One year after being "frustrated" with Kevin Love, LeBron James is giving him the keys to the Cavs' offence

Prior to the start of the NBA season and throughout its first two weeks, LeBron James has repeatedly used the phrase “focal point” to describe his hopes for Kevin Love’s role in the Cleveland Cavaliers’ offence. 

“We’ll use Kevin however he wants to be used,” James told after the Cavs’ first win of the year. “I told you Kevin is going to be our main focus. He’s going to have a hell of a season. He’s going to get back to that All-Star status. He’s the focal point of us offensively.”

A lot has been made of James’ curious phrase. For one thing, it’s quite unlike the 4-time MVP to publicly acknowledge another teammate, and not himself, as the focus of an offence. He didn’t once do this in Miami, and while James is undeniably entering a different phase of his career, his words are still surprising. If he were planning to sit out for stretches of the regular season in order to rest for the playoffs, the comments might make a little more sense, but James has also said he’s planning to play 82 games. 

So why the comments?

The prevailing interpretation of James’ calculated phrasing is that it points to an improved relationship between James and Love. Last season, their first together in Cleveland, rumours swirled that the pair didn’t get along, and many wondered if Love would sign elsewhere in the off-season.

Throughout the season, James would often post photos of himself with teammates to Instagram — pictures in which Love was never present. Head coach David Blatt would frequently shoot down any suggestion of a fraught partnership, and he appeared annoyed by any suggestion otherwise.

One year later, more confirmation of James and Love’s testy relationship is starting to come to the surface. On Friday, Akron Beacon Journal sportswriter Jason Lloyd reports that James was instantly frustrated by Love because Love showed up to Cleveland out of shape.

From Lloyd:

Yet from almost the moment Love arrived, the relationship seemed to sour. James went to great lengths to get him here, and now team officials concede James didn’t treat him very well once he arrived.

In truth, James was frustrated in part because Love showed up out of shape. He didn’t work out much at all the summer he was traded here and he wasn’t the player James was expecting. His legs bothered him all season. His back was hurting. All of the parts were connected and none of them were firing properly.

Lloyd writes that their relationship never fully healed until after Love decided to stay in Cleveland. But before he did this, he visited James in Los Angeles in what’s become an iconic poolside photograph:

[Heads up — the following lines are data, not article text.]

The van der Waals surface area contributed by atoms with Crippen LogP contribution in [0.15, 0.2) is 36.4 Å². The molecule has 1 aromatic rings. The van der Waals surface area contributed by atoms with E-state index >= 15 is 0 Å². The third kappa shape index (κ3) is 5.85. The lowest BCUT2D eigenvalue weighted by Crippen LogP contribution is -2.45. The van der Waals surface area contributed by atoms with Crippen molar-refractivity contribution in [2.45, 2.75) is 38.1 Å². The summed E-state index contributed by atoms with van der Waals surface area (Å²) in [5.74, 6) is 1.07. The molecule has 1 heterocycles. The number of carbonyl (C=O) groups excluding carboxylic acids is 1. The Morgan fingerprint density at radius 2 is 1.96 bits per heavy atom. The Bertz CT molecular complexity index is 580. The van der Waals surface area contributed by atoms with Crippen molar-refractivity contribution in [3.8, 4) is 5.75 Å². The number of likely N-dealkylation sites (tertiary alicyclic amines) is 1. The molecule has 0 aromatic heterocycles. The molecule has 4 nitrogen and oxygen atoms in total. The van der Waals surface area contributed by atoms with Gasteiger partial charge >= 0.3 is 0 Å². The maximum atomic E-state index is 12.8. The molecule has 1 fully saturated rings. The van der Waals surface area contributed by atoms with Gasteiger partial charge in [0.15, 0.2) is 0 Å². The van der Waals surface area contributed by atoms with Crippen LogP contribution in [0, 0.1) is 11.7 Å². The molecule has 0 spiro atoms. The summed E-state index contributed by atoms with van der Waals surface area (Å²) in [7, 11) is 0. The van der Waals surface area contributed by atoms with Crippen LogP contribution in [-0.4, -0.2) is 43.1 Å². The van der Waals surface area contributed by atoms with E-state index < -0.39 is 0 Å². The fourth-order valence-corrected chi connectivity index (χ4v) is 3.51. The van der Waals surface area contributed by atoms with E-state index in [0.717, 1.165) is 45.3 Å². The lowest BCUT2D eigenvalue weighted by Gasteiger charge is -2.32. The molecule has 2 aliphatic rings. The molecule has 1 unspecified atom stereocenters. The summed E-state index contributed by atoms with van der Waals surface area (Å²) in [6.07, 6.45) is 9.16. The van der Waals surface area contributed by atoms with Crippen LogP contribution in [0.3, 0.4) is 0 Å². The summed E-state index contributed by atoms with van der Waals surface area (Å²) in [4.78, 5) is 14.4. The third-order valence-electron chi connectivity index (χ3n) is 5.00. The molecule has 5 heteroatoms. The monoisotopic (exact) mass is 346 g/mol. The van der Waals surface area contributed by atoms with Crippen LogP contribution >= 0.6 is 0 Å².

Love explained to Lloyd that when he and James met, he told James outright that he wanted to be more involved in the offence.

“More than anything I just wanted to see what he thought about where the team was going and what we wanted to accomplish,” Love said. “It was always ‘we’ or ‘us.’ It was never like, ‘You need to tell me this.’ Never.”

James agreed. Love spent the off-season in the high altitude of Park City, Utah, rehabbing his shoulder that was dislocated during the first round of the playoffs, and has looked sharper and more involved already this season than he did last year.

But this brings us back to James’ comments about Love as the focal point. 

When asked why he’s continued to return to this phrase, James said simply, “I’m just smart.” 

Cryptic as ever, James doesn’t leave much room for interpretation. But perhaps what we can take from all of this is that James has positioned himself well, regardless of whether Love shines or not. If James is true to his word and Love thrives, everyone benefits: James looks as though he’s taken the high road, patched up his relationship with Love while helping him get more involved, all while resting his legs and preparing for the playoffs.

This is the best case scenario, but the worst — which would feature Love struggling as the main focus   — would still leave James looking validated. In this case, James would have tried to give Love what he wanted, but it didn’t work out well for the team, which is why he, King James, must remain the main focus of the team.

Of course, we’re still in the infant stages of the NBA season and we won’t know for certain what to make of the Cavs’ offence until Kyrie Irving returns from injury. But already Love and James are just as under the microscope as ever: on Wednesday during a game against the Knicks, Love took a hard fall and James almost literally stepped right over him without helping him up.

And despite James’ insistence that Love is the focal point, stats show that James is still the alpha dog. James boasts a 31.9 usage rate (a measure of how involved a player is in the offence), compared to Love’s 24.2 (though as Lloyd notes, Love’s rate is up from 21.6 last season).

Right now the Cavs are 4-1. Regardless of where they finish at the end of the regular season, or which player is the team’s offensive focal point, James and the Cavs are yet again the favourites to win the East.

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